In the Principles Berkeley argues for the striking claim that there is no external, material world; that houses, trees and the like are simply collections of 'ideas'; and that it is God who produces 'ideas' or 'sensations' in our minds. The Three Dialogues would probably not have been written, had people not been readier to ridicule than to read a treatise that denied the existence of 'matter'. The dialogue form proved an admirable way of allowing likely objections to be dealt with at each stage as well as making the book still perhaps the most attractive introduction to Berkeley.
He held that, if properly understood, he would be seen as defending the view of common sense. Henri Bergson in his essay "L'intuition philosophique" maintains that Berkeley's immaterialism is in fact an attempt to develop a fundamental intuition of God's visibility, the corporeal nature being a kind of transparent skin, which is extended between God's infinite and man's finite spirit.
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5.0 von 5 Sternen Useful edition 9. Juni 2002
Von Ein Kunde
Format:Taschenbuch
This edition provides a detailed analytical contents list which is very helpful in tracing particalar arguments in both Berkeley's key works and analyzing his thought.
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4.0 von 5 Sternen Immaterialism and Common Sense 24. August 2001
Von mp - Veröffentlicht auf Amazon.com
Format:Taschenbuch
George Berkeley's early 18th century treatise "Of the Principles of Human Knowledge" was written in response to the current popular philosophical leanings of Locke, Descartes, Hobbes, Malebranche, and others. Berkeley's major problem with the philosophy of his age was in its materialist leanings. Berkeley at base had issues with the indefinite nature of philosophical terminology, and the ways in which the foundations of knowledge seemed to be centered on unknowable concepts like 'abstract truths,' 'matter,' and 'absolute' entities. The solution?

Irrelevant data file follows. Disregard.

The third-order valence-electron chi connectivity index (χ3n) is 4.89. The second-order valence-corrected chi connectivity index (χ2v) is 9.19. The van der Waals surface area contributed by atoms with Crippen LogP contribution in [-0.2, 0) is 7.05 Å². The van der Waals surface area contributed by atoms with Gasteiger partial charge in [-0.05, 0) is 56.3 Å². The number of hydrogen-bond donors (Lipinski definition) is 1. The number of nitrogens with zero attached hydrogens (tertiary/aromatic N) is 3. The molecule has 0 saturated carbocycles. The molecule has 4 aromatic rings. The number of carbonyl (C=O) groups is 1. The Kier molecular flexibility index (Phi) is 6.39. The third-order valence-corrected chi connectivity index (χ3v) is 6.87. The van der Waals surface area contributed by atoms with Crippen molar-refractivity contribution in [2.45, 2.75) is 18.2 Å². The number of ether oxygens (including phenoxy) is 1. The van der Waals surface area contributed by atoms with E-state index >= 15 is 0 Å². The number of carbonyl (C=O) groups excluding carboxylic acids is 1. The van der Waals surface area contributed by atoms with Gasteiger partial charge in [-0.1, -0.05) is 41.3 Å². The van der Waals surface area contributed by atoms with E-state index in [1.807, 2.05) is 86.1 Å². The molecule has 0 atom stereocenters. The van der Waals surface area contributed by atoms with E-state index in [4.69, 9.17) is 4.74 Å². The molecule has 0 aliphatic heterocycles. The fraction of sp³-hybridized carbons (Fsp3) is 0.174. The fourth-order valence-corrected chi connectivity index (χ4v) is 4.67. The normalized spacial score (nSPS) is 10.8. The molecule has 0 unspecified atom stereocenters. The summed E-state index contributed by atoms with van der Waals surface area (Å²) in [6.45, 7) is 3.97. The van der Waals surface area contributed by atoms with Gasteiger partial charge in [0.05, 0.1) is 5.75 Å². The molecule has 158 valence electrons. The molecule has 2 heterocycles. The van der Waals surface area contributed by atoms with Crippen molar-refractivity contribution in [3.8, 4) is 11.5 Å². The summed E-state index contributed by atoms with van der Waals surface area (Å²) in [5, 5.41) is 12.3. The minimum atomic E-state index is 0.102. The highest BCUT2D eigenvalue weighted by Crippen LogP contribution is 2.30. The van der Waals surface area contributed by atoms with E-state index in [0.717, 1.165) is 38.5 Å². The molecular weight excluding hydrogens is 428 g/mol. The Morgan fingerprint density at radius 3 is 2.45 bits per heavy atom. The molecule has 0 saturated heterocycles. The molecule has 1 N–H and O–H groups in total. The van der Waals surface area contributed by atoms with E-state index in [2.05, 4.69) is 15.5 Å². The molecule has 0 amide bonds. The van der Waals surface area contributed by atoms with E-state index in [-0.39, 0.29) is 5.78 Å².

Berkeley reasons that philosophy has gotten away from common sense, and that the way to make philosophy and natural science more accessible is to use the vocabulary and understanding of the 'vulgar' masses. Berkeley's philosophy is called Immaterialism. He holds that the only things that can properly be said to exist are 'ideas' and 'spirits.' Ideas are all objects perceived by our five senses or by logic and inference from those objects. Spirits are our minds or souls, those things that perceive, think, and exercise will. He says that all other philosophical terminology only tends to confuse us. We cannot doubt the real existence of anything in the world, because we see, feel, hear, touch, and taste these things every day. What we can doubt are philosophical quandaries like abstract ideas - for existence, while we can think of a particular person in motion, we can neither conceive of a person in abstract nor of motion in general. This, Berkeley contends, is all that common sense gives to the plainest of people. Ordinary people do not doubt the existence of trees or gloves, nor do they conjecture about matter or substrata underlying the things they interact with everyday.